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Mainstream, VOL LIX No 48, New Delhi, November 13, 2021

Recalling a Forgotten Episode from Lakhimpur Kheri’s Past History of Protest | Sumanta Banerjee

Saturday 13 November 2021, by Sumanta Banerjee


Lakhimpur Kheri, situated in the northern Terai region of Uttar Pradesh and bordering Nepal, has all of a sudden caught the attention of national political parties and media due to the violent clashes there on October 3 during the demonstration of farmers agitating against three unpopular farm laws of the Modi government. The clashes resulted in the killing of eight people, including four farmers, a journalist, and three others, who are being claimed by the BJP as their follower.

Meanwhile, a well researched and analytical article by Radhika Ramaseshan, entitled:‘The Lakhimpur Kheri Incident Didn’t Occur by Chance, it was a Long Time Coming,’ which was circulated by the news portal Vibes of India on October 5, has drawn our attention to the discontent that had been simmering among the sugar cane cultivators of Lakhimpur Kheri for quite some time, because of the non-payment of dues by sugar mills, for the sugar cane supplied to them by the farmers. In a bid to articulate their specific grievances and make their protest a part of the wider on-going national farmers’ agitation against the farm laws, they came out on the roads of Tikonia in Lakhimpur on October 3. They were assaulted by BJP workers, and a car of a BJP minister and his son was alleged to have mowed down a number of farmers. There are also allegations of the farmers lynching some BJP workers, in retaliation.

While condemning the unwarranted assault on the peaceful demonstration of farmers, Radhika Ramaseshan describes Lakhimpur as “ of the less volatile parts of UP,” and enjoying a “phlegmatic disposition.” But let me set the records straight. Some half a century ago, Lakhimpur enjoyed the reputation of a `volatile’ district in the eyes of the then administration, and that also due to the same cause – protests by the farming community.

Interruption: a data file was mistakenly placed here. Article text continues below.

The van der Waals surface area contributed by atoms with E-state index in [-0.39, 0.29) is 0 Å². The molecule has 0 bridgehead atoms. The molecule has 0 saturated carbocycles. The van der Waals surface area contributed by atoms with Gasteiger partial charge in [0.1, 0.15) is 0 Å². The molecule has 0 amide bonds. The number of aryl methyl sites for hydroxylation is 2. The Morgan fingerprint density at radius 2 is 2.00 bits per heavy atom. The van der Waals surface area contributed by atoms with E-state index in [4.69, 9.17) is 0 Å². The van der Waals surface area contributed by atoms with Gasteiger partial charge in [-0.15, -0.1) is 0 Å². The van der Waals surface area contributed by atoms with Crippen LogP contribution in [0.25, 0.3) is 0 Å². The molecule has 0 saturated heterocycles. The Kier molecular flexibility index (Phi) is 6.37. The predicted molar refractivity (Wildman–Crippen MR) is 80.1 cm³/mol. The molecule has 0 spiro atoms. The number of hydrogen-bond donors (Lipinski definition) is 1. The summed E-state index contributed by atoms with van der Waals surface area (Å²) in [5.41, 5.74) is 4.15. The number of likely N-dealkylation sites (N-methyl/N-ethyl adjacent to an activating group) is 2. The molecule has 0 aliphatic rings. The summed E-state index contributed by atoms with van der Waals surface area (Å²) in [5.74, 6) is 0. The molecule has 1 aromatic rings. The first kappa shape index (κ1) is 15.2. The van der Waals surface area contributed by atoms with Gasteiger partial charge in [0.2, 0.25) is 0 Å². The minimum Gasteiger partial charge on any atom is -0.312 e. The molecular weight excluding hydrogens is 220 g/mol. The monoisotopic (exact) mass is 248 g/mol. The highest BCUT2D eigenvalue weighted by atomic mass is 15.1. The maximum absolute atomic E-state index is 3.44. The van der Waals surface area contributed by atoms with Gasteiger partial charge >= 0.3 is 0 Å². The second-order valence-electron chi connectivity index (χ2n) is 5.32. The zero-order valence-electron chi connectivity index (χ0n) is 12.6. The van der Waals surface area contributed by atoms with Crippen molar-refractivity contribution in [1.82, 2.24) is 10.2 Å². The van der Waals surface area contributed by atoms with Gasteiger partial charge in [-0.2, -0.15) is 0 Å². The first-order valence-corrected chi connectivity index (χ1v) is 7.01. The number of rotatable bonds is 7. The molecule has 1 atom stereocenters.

Let us go back to the troubled history of Lakhimpur Kheri and its surroundings. In the past, the area was covered with forests, and inhabited by the tribal Tharu people. Later, the Congress government of Uttar Pradesh invited the landless peasants from the eastern districts of the province (Gorakhpur, Deoria, Ballia, Azamgarh) to Lakhimpur to clear the forest land and plough there, promising them with acres of the land that they ploughed, for their own possession. As a result, the original Tharu inhabitants, driven out from their traditional forest habitations and deprived of the forest produce on which they depended, migrated to Nepal, where they hoped to eke out a living with the help of their co-tribal neighbours. Meanwhile, as for the new migrants from eastern UP, who cleared the forest land and made it cultivable, very few among them got the acres promised to them. Some of these new farm lands were captured by rich landlords from neighbouring areas through their connection with the ruling party, or by force. The migrant peasants were compelled to work as share-croppers or agricultural labourers for these landlords. Some other farms were handed over by the UP Congress government to industrialists, who invested in sugar cane cultivation – like the Birlas who set up the Oudh Sugar Mills in Pipra; the Bajaj group which came in possession of a 3,000 acres plot renamed as Jamnabad Farm; the Lakshmi Sugar Mills which attached the Khanjan Nagar Farm of 1,200 acres. (Re: C.K. Arora – NEW PASTURES FOR CPI, in the weekly ‘Frontier,’ Calcutta, November 15, 1969). This is how Lakhimpur evolved into what is known as the sugar bowl. (As a parenthesis, it is interesting to note that the sugar bowl continues to be dominated today by the same Bajaj industrial concerns, as evident from Radhika Ramaseshan’s article, where she mentions the Bajaj Hindusthan Sugar mill at Gola Gokarannath, and the Bajaj Hindusthan Sugar mill at Palia Kalan which are operating today in Lakhimpur).